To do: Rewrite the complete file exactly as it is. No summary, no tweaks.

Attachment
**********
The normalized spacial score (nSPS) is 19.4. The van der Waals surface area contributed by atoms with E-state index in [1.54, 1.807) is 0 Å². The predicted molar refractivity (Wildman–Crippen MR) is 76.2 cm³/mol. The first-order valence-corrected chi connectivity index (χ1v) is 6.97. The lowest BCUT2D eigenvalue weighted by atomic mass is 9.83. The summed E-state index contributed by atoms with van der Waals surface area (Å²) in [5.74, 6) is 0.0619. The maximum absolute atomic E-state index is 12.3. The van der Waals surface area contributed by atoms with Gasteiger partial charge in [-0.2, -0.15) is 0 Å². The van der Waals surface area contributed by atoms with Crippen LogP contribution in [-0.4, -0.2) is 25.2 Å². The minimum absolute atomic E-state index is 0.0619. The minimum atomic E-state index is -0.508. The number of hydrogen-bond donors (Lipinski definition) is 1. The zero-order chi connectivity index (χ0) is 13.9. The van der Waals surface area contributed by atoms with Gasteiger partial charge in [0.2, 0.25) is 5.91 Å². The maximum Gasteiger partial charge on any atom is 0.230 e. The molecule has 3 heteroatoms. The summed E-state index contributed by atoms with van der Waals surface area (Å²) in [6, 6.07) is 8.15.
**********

The normalized spacial score (nSPS) is 19.4. The van der Waals surface area contributed by atoms with E-state index in [1.54, 1.807) is 0 Å². The predicted molar refractivity (Wildman–Crippen MR) is 76.2 cm³/mol. The first-order valence-corrected chi connectivity index (χ1v) is 6.97. The lowest BCUT2D eigenvalue weighted by atomic mass is 9.83. The summed E-state index contributed by atoms with van der Waals surface area (Å²) in [5.74, 6) is 0.0619. The maximum absolute atomic E-state index is 12.3. The van der Waals surface area contributed by atoms with Gasteiger partial charge in [-0.2, -0.15) is 0 Å². The van der Waals surface area contributed by atoms with Crippen LogP contribution in [-0.4, -0.2) is 25.2 Å². The minimum absolute atomic E-state index is 0.0619. The minimum atomic E-state index is -0.508. The number of hydrogen-bond donors (Lipinski definition) is 1. The zero-order chi connectivity index (χ0) is 13.9. The van der Waals surface area contributed by atoms with Gasteiger partial charge in [0.2, 0.25) is 5.91 Å². The maximum Gasteiger partial charge on any atom is 0.230 e. The molecule has 3 heteroatoms. The summed E-state index contributed by atoms with van der Waals surface area (Å²) in [6, 6.07) is 8.15.